To obtain limits on the LBL oscillation probability (34) from the results of the SBL oscillation experiments, we employ the Cauchy–Schwarz inequality on the term with the summation over and use (15) with to find the inequalites
(35) 
and
(36) 
It can easily be shown [23] that Eq.(36) is schemeindependent and that both equations also hold for antineutrinos. Considering reactor experiments and taking into account Eq.(33) we obtain the bound
(37) 
which holds for both schemes. Inserting the numerical values of the function (see Fig.2.3) it turns out that the upper bound (37) is below the sensitivity of the CHOOZ experiment in the preferred range (20) of . For the accelerator experiments matter effects have to be taken into account. We have shown [23] that the mattercorrected version of Eq.(36) leads to stringent bounds on and LBL transition probabilities of the order of to depending on the value of and on the energy of the neutrino beam (for a study of LBL CP violation in schemes A and B see Ref.[24]).
6 Conclusions
In this report we have discussed the possible form of the neutrino mass spectrum that can be inferred from the results of all neutrino oscillation experiments, including the solar and atmospheric neutrino experiments. The crucial input are the three indications in favour of neutrino oscillations given by the solar neutrino data, the atmospheric neutrino anomaly and the result of the LSND experiment. These indications, which all pertain to different scales of neutrino masssquared differences, require that apart from the three wellknow neutrino flavours at least one additional sterile neutrino (without couplings to the and bosons) must exist. In our investigation we have assumed that there is one sterile neutrino and that the 4neutrino mixing matrix (1) is unitary. We have considered all possible schemes with four massive neutrinos which provide three scales of . We have argued that a neutrino mass hierarchy is not compatible with the abovementioned indications in favour of neutrino oscillations together with the negative results of all other SBL neutrino oscillation experiments other than LSND. The same holds for all mass spectra with three squares of neutrino masses clustered together, such that the gap between the cluster and the remaining masssquared determines relevant in SBL experiments.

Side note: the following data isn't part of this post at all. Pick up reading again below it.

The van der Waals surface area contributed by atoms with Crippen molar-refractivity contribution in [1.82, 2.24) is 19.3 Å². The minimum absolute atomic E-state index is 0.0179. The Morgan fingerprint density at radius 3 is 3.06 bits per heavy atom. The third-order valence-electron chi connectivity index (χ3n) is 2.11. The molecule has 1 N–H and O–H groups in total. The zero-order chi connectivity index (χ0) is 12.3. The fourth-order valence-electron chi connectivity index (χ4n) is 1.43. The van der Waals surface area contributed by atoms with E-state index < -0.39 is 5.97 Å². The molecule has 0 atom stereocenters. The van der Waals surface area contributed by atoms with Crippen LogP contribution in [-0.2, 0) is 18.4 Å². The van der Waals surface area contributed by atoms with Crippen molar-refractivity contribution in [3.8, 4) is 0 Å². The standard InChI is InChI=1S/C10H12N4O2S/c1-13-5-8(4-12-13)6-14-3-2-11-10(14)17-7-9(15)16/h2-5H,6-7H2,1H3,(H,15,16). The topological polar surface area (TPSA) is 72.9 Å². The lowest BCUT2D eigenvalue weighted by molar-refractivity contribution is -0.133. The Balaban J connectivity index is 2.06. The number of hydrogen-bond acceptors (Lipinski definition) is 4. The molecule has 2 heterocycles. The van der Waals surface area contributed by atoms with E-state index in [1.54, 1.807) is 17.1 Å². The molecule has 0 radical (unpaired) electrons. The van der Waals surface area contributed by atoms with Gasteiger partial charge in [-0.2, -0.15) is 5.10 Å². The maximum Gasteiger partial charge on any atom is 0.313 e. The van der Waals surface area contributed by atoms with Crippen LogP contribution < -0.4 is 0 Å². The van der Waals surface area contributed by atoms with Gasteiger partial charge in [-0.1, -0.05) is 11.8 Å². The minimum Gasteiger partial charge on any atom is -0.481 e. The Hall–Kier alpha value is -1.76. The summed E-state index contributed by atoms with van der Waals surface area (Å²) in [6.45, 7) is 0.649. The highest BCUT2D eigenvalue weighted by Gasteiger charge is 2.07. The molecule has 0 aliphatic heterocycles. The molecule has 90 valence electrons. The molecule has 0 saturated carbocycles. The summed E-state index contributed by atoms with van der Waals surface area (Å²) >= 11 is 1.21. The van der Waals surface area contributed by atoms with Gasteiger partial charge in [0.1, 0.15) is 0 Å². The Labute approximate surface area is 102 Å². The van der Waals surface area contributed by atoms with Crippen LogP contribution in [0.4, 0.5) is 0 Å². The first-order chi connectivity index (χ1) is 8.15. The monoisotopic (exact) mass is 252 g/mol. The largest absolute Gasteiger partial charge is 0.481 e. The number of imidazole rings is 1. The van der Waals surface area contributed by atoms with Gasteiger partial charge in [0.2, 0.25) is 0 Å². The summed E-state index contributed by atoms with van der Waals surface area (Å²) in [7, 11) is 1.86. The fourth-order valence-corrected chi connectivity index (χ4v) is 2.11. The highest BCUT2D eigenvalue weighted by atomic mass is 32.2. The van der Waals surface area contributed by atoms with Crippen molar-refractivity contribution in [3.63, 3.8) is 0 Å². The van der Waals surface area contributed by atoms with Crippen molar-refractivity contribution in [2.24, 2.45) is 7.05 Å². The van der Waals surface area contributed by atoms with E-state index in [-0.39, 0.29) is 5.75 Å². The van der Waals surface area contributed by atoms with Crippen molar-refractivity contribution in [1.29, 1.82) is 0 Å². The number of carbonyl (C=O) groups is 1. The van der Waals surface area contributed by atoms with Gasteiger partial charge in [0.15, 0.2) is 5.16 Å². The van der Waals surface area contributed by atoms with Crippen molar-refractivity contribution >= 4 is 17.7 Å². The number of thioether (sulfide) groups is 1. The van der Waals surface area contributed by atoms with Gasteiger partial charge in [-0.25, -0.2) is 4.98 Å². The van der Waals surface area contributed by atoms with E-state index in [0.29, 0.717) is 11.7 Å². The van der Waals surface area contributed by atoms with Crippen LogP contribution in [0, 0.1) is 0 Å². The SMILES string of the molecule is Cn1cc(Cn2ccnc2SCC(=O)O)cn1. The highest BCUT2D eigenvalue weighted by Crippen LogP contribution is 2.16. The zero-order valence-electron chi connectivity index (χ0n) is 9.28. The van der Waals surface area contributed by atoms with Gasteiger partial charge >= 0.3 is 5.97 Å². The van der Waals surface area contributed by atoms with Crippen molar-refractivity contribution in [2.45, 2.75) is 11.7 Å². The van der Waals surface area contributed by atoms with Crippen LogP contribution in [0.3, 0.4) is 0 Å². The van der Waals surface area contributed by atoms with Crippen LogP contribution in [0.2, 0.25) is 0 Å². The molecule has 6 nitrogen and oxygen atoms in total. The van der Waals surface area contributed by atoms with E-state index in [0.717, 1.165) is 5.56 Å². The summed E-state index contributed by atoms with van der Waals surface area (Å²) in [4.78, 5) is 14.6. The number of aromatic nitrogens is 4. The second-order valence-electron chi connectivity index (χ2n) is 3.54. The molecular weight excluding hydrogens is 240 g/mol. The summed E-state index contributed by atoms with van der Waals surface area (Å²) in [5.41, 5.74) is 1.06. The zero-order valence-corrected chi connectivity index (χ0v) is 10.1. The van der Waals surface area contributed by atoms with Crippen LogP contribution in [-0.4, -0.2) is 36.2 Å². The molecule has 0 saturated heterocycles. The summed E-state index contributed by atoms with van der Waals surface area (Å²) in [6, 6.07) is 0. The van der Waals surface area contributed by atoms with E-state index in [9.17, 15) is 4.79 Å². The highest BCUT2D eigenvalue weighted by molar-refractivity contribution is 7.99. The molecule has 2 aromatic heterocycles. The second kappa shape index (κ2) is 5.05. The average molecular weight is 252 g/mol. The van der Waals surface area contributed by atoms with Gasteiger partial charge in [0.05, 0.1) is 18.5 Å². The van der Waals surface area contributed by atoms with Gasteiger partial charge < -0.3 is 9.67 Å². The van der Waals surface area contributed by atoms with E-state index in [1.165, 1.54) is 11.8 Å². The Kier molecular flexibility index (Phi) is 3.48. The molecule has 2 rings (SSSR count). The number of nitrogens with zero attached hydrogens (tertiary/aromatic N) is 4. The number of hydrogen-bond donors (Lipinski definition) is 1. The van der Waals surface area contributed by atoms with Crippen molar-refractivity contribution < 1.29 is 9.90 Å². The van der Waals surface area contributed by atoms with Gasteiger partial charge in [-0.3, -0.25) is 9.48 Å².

Thus only two possible spectra of neutrino masses, denoted by A and B (see Eq.(31)), with two pairs of close masses separated by a mass difference of the order of 1 eV are compatible with the results of all neutrino oscillation experiments. The positive result of the LSND experiment confines the SBL masssquared to the interval (see Fig.3). If, of the two neutrino schemes defined by Eqs.(31) and (33), scheme A is realized in nature, the neutrino mass that is measured in H decay experiments coincides with the “LSND mass”. If the massive neutrinos are Majorana particles, in the case of scheme A, the experiments on the search for decay have good chances to obtain a positive result. Furthermore, schemes A and B have severe consequences for longbaseline neutrino oscillations: the survivial probability is close to one and the and transitions are strongly constrained.
Finally, we can ask ourselves what happens if not all experimental input data leading to schemes A and B are confirmed in future experiments. Among the many questions in this context, the two most burning ones concern LSND and the zenith angle variation in the atmospheric neutrino flux. Clearly, if LSND is not confirmed, three neutrinos are sufficient. If one nevertheless requires a 4th neutrino with a mass in the eV range for cosmological reasons then the neutrino spectrum is likely to be hierarchial because region III (see Fig.2.3) cannot be excluded in this case. If, on the other hand, the zenith angle variation in the atmospheric neutrino flux is not confirmed, a 3neutrino mixing scheme with eV and other definite predictions is possible [42]. We have to wait for future experimental results to see if the present interesting and puzzling situation concerning the neutrino mass and mixing pattern persists.
Acknowledgement
W.G. would like to thank the organizers of the workshop for their great hospitality and the stimulating and pleasant atmosphere.